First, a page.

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HELP!!!!!!!!New St. Augustine Sod Browning

Posted by eshorr88 none (My Page) on
Thu, Jul 10, 14 at 20:23

I am a new home owner in south florida. I Just sodded my yard with 2 pallets. My sod and surrounding grass seems to be dying and turning brown. Anybody know what is going with my grass? What can be done?

Thanks for all of your help

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RE: HELP!!!!!!!!New St. Augustine Sod Browning

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RE: HELP!!!!!!!!New St. Augustine Sod Browning

When did this sod go down?
Did the sod sit on the pallet more than a day?
What has been your watering schedule since that day? How often and for how long?
Is the grass knitted to the underlying soil/sand? Can you lift up any of the grass?

This is almost certainly a disease issue caused by too much water and/or smothering on the pallet. New St Aug is just a little sensitive to it especially if it sat on the pallet too long.

This time of year it is too hot to apply chemical fungicides. Besides that I've never (ever) seen one that worked for St Augustine. On the other hand, I have been very successful getting rid of disease in St Aug using ordinary corn meal. I've used it almost every year since 2002 with excellent results. Corn meal is the material which turned me away from chemicals in the garden.

You can find corn meal at your local feed store, but call first to see what the price is. A 50-pound bag should be about $10. Apply by hand or any spreader at a rate of 20 pounds per 1,000 square feet. It will take a full 3 weeks before you see the improvement. Then you'll see new grass coming up in the brown areas and no lesions on the older grass blades.

Corn meal works through a biological process. It attracts a predatory fungus which feeds on the disease fungus.

Once the sod is knitted to the ground, you can start backing off on watering frequency and going up on the time. Ultimately you should be watering no more than once a week in the FL summer heat and humidity. The rest of the year it would be more like once a month. For now, once you apply the corn meal, I would mist over the corn just enough to wash it down off the grass blades and onto the soil. Then let don't water for several days. The next time you water set out some cat food or tuna cans and time how long it takes your sprinkler to fill the cans. That is your target time for all future watering. That time will likely be between 20 minutes and 8 hours. Every sprinkler and hose system is different. Then that watering with the cans should last for several days. Watch the grass for any signs of wilting. As soon as you see it wilting, water again for your target time. Do this a few times and you'll soon be watering only once every week or so.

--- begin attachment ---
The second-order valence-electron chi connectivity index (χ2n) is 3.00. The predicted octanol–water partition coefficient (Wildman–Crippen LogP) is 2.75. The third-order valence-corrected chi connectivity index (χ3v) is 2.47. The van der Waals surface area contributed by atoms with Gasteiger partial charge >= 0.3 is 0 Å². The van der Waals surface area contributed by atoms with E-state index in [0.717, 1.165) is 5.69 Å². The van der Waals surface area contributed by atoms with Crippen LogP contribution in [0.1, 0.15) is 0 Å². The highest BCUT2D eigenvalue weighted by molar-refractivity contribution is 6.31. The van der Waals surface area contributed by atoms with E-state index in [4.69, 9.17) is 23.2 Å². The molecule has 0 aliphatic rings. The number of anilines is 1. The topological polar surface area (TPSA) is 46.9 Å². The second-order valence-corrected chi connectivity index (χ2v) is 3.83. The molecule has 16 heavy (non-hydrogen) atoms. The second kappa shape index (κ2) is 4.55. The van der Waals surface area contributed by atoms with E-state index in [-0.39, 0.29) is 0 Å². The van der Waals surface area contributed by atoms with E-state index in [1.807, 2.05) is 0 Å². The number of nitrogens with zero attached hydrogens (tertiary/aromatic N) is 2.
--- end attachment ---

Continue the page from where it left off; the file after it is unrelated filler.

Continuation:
I realize that this watering schedule goes against 100% of all the people you talk to in South FL, but it works. As an example I have a house on the edge of the Texas desert. There's about 23,000 square feet of grass. So far this year only about 6,000 square feet has looked wilted. I watered that, but as it turns out, I probably did not need to. My St Aug is a lot more mature than yours, though. The point is if I have not needed much water in the desert, then you should not need much water in the tropics.

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